Commentators have no trouble spotting and no hesitation denouncing the various afflictions wracking the body politic in our state and nation. Devising effective remedies that people are willing to enact and follow has a much higher degree of difficulty to it.
The recent Pennsylvania primary election featured conditions that were presumed to be catnip to voters. More competitive congressional districts. More fresh candidates. More women seeking office. A rock ‘em, sock ‘em contest for the Republican nomination for governor. As the topper, every election is being perceived as a referendum on President Donald Trump, bringing out rabid supporters and opponents.
So where were the voters this spring? Apparently, not standing in long lines at the polling places. The turnout numbers fell short of expectations and were not much different from the customary lackluster results in non-presidential years.
As every political observer knows, so-called off-year elections are notoriously turnout light. But hopes had risen that this year would be different, because of the shock waves roiling politics. So much for wishing and hoping. The unpleasant reality is getting more difficult to deny – whichever side is winning elections in a particular cycle, we all are losing the fight for increased public participation.
This has gotten the attention of legislative leaders, who seem genuinely intent on changing some of the hindering election rules. That is an encouraging development, and if it pans out in legislative action, will represent commendable progress.
The search for a paramount cause and a single surefire solution is futile. Probably every problem someone identifies plays into the unsatisfactory circumstances. The comeback trail starts with opening up the system. Time is spent fulminating about speculated or suspected voter fraud. This makes some folks notoriously skittish about changes. Yet the menu of potentials is hardly reckless stuff, having been road-tested in at least a few states, and seemingly adaptable here. Loosening up registration requirements. No excuse absentee ballots. Open primaries. Early voting. In this age of high technology, shutting off registration a month before voting takes place seems positively stone age.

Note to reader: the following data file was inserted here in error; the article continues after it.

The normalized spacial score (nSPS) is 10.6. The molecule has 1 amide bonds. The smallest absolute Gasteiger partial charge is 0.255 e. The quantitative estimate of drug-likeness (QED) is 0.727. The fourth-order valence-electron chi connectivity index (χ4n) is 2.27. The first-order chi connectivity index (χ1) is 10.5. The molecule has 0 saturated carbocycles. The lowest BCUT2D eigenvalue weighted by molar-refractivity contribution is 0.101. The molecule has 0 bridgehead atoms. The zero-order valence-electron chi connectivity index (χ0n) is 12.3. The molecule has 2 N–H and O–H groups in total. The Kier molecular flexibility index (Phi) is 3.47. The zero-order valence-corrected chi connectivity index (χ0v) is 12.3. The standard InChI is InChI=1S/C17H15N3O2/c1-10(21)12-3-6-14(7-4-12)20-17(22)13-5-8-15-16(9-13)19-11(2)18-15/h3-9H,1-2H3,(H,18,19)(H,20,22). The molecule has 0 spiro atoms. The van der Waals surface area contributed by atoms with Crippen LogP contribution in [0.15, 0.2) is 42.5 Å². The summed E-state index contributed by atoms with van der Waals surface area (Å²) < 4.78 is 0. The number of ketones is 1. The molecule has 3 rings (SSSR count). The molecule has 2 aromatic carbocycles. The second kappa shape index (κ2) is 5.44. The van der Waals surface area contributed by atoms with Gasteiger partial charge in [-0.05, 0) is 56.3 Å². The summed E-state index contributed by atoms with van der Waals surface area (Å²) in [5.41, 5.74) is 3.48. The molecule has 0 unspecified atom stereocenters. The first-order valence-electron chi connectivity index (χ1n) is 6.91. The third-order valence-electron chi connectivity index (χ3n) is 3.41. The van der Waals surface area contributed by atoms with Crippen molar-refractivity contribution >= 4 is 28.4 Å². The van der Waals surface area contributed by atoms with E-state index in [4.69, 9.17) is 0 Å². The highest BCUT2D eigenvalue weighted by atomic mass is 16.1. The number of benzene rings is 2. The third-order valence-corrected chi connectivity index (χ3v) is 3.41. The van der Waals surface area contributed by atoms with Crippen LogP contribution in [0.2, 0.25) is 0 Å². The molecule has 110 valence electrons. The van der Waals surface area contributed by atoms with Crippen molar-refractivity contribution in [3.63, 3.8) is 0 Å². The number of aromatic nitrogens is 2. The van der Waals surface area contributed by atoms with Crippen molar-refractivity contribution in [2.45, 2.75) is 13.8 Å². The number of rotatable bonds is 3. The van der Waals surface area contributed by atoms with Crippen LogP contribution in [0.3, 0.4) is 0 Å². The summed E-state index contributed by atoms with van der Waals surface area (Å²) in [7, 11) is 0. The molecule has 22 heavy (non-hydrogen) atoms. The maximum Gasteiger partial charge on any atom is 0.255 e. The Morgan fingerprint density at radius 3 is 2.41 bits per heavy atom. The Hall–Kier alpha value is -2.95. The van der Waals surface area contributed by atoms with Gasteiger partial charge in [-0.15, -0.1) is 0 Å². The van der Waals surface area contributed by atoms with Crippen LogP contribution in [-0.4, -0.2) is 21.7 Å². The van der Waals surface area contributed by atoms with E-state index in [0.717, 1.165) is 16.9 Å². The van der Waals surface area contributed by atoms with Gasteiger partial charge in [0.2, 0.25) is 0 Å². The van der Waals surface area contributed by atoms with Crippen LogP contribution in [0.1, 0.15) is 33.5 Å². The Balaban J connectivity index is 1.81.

Increasing the pool of potential voters and making access easier for registered voters are logical ways of addressing concerns. Lowering barriers should increase participation. But the problem is more complicated than that. We still must account for the vast majority of registered Republicans and Democrats who choose to stay away from the polls, except for presidential elections.
Over time, assorted voter outreach approaches have been used. We have tried appeals to patriotism and citizenship duty. We have tried guilt, recalling those who sacrificed their lives to defend our rights, especially voting. We have tried contrast, illustrating the examples of other countries where people brave death threats to cast their votes. Judging from the discouraging results, efforts to excite, exhort, persuade, and guilt are proving insufficient.
We are left to wonder if various policy and societal changes have not combined in a witches’ brew of noninvolvement. The frequent gridlock that ties up government runs counter to the sense of instant gratification that people have become accustomed to yearning for. The diminishing emphasis on civics education has not helped imbue individual responsibility.